National broadband network infrastructure builder Openreach is setting up a total of 12 engineering schools around the UK as it seeks to recruit and train 3,500 fibre broadband engineers to spearhead its fibre-to-the-premises (FTTP) roll-out to three million properties around the UK.
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The centres in Bradford, Bolton, Cardiff, Croydon, Hertford, Livingston, Nursling, Peterborough, Thornaby, Yarnfield, Exeter and the Thames Valley will help support the largest expansion of Openreach’s workforce in the organisation’s history as it pivots to FTTP broadband through its Fibre First programme, launched in February 2018.
Designed to simulate a typical British street, the training centres will let new recruits and existing engineers alike develop and enhance their telecoms engineering skills in an immersive and controlled environment.
Those who complete 12 months at Openreach will ultimately receive a BTEC Level 2 Diploma in Professional Competence for IT and Telecoms Professionals if undertaking training in England or Wales, while applicants in Scotland will receive a Scottish Credit and Qualifications Framework (SCQF) Level Diploma for IT and Telecommunications Professionals.
Speaking ahead of the opening of the first facility in Bradford, Openreach CEO Clive Selley said: “These trainee engineers will play a vital role in the future success and prosperity of the UK. Over the past year, our 22,200 engineers have been the driving force behind the government reaching its target of making ‘superfast’ broadband available to more than 95% of the country, whilst also improving our customer service performance – but we want to do more.
“Every day, Openreach engineers are working in all weathers across the length and breadth of Britain, connecting homes and businesses and making sure people can access the high-quality broadband services they need. We are already investing in upskilling our engineering team and today’s announcement of new jobs underlines our commitment to making our Fibre First programme a reality.”
“Over the past year, our 22,200 engineers have been the driving force behind the government reaching its target of making ‘superfast’ broadband available to more than 95% of the country, whilst also improving our customer service performance – but we want to do more”
Clive Selley, Openreach
Human resources director Kevin Brady said the organisation was looking for men and women from all walks of life to apply for the new roles.
“Becoming an engineer can be an incredibly rewarding career, and we’re constantly improving our training and recruitment programmes to make sure we attract and keep the best engineers in the business. This year, we’ve invested heavily in upskilling our people, so they can now do more for customers in a single visit, and we recently launched new career pathways to give our engineers a clear sense of the skills, accountabilities and experience they need to get where they want to be.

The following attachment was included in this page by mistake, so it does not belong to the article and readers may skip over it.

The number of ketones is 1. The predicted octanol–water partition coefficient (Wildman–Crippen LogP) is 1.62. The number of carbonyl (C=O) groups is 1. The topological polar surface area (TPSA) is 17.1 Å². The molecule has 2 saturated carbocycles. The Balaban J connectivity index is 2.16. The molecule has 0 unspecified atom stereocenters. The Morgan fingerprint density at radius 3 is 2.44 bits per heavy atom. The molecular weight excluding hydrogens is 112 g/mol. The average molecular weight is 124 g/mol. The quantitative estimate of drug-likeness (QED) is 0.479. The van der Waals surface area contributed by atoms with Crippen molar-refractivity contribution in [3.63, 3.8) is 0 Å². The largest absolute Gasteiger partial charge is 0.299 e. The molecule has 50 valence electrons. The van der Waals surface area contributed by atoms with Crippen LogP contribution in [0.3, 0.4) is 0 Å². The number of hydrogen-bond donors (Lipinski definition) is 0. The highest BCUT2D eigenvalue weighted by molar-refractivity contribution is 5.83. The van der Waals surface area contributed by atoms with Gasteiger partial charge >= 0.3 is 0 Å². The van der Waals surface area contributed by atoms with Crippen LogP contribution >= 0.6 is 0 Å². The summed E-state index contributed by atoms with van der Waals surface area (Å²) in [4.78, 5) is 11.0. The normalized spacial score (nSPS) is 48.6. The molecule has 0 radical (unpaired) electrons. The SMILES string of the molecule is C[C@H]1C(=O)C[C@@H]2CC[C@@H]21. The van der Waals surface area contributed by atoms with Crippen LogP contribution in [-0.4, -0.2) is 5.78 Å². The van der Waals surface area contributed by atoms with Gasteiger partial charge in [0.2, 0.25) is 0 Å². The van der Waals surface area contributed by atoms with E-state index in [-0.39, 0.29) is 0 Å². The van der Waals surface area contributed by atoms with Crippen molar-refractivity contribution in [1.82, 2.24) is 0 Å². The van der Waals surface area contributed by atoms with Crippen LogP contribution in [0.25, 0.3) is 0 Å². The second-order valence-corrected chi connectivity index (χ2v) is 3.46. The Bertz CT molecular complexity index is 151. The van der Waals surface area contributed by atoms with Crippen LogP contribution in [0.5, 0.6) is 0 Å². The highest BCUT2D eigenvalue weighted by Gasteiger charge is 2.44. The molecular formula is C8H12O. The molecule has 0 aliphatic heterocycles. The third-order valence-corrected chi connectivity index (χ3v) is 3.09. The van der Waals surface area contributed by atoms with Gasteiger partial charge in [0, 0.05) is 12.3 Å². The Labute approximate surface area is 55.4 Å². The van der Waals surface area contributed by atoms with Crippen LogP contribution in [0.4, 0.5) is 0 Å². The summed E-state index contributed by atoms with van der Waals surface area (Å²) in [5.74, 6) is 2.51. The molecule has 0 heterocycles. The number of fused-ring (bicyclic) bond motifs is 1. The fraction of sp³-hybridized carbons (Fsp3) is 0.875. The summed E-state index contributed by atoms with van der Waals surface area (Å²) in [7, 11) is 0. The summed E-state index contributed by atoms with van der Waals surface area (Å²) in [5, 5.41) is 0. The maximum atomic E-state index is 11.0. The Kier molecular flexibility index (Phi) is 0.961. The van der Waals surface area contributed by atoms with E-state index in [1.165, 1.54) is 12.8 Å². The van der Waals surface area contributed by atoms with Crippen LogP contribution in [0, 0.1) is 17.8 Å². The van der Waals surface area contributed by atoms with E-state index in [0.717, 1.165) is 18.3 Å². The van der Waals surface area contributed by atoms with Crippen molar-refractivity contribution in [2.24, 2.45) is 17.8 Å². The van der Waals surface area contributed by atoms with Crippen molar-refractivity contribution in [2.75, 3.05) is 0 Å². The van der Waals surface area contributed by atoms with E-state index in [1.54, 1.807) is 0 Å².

“We’re committed to helping people realise their potential, so we’re also delighted to be offering 500 work experience placements, under the Movement to Work programme, to 18-24 year olds who are currently not in education, employment or training,” said Brady.
Chancellor Philip Hammond, who today announced a £67m funding pot to provide FTTP connection vouchers worth up to £3,000 to small and medium-sized enterprises (SMEs) around the UK, welcomed the recruitment drive, which – when taken with the anticipated expansion in Openreach’s supply chain – is expected to create more than 5,000 jobs.
“It’s great news that Openreach is creating 3,500 new permanent jobs rolling out full fibre broadband. This digital infrastructure will be welcomed by families and businesses across the country, and these new highly skilled jobs will be a boost to our talented workforce as we build an economy fit for the future,” said Hammond.
The Fibre First programme is designed to deliver expanded FTTP networks in 40 towns, cities and boroughs, with work set to begin later this year on digs in Birmingham, Bristol, Cardiff, Edinburgh, Leeds, Liverpool, London and Manchester.
Initially, Openreach hopes it will be able to cover three million properties by the end of 2020, but if the conditions are right, its long-term plan is to pass 10 million premises by 2025.
However, it has warned that the pace and extent of its FTTP roll-out will depend on it being able to achieve a decent return on its investment – FTTP in towns and cities should cost between £300 and £400 per property, £150 to £175 if the costs of battery backup are excluded.
To this end, Openreach has called for support from the government, the regulator, and other communications service providers (CSPs) to explore how to boost take-up of FTTP services by users when they become available, and how to lower the network build and connection costs.